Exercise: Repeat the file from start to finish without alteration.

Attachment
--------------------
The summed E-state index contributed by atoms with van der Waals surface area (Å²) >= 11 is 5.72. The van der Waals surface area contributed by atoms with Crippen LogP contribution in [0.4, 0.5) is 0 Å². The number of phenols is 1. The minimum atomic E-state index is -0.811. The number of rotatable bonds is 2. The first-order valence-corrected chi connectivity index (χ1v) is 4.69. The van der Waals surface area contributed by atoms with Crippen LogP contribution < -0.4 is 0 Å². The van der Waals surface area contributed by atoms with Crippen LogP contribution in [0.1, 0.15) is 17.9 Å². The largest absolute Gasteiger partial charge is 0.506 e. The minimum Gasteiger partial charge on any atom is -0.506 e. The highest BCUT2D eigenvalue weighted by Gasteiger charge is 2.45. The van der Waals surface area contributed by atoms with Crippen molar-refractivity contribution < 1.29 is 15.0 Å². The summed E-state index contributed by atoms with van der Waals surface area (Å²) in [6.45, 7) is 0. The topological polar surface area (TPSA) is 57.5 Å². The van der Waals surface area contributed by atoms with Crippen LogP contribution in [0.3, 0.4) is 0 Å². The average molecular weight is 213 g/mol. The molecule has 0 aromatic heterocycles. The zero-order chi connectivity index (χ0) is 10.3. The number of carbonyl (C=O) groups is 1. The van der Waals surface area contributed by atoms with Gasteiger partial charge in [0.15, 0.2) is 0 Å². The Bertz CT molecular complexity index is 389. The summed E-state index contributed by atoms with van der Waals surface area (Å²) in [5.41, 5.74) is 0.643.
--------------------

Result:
The summed E-state index contributed by atoms with van der Waals surface area (Å²) >= 11 is 5.72. The van der Waals surface area contributed by atoms with Crippen LogP contribution in [0.4, 0.5) is 0 Å². The number of phenols is 1. The minimum atomic E-state index is -0.811. The number of rotatable bonds is 2. The first-order valence-corrected chi connectivity index (χ1v) is 4.69. The van der Waals surface area contributed by atoms with Crippen LogP contribution < -0.4 is 0 Å². The van der Waals surface area contributed by atoms with Crippen LogP contribution in [0.1, 0.15) is 17.9 Å². The largest absolute Gasteiger partial charge is 0.506 e. The minimum Gasteiger partial charge on any atom is -0.506 e. The highest BCUT2D eigenvalue weighted by Gasteiger charge is 2.45. The van der Waals surface area contributed by atoms with Crippen molar-refractivity contribution < 1.29 is 15.0 Å². The summed E-state index contributed by atoms with van der Waals surface area (Å²) in [6.45, 7) is 0. The topological polar surface area (TPSA) is 57.5 Å². The van der Waals surface area contributed by atoms with Crippen LogP contribution in [0.3, 0.4) is 0 Å². The average molecular weight is 213 g/mol. The molecule has 0 aromatic heterocycles. The zero-order chi connectivity index (χ0) is 10.3. The number of carbonyl (C=O) groups is 1. The van der Waals surface area contributed by atoms with Gasteiger partial charge in [0.15, 0.2) is 0 Å². The Bertz CT molecular complexity index is 389. The summed E-state index contributed by atoms with van der Waals surface area (Å²) in [5.41, 5.74) is 0.643.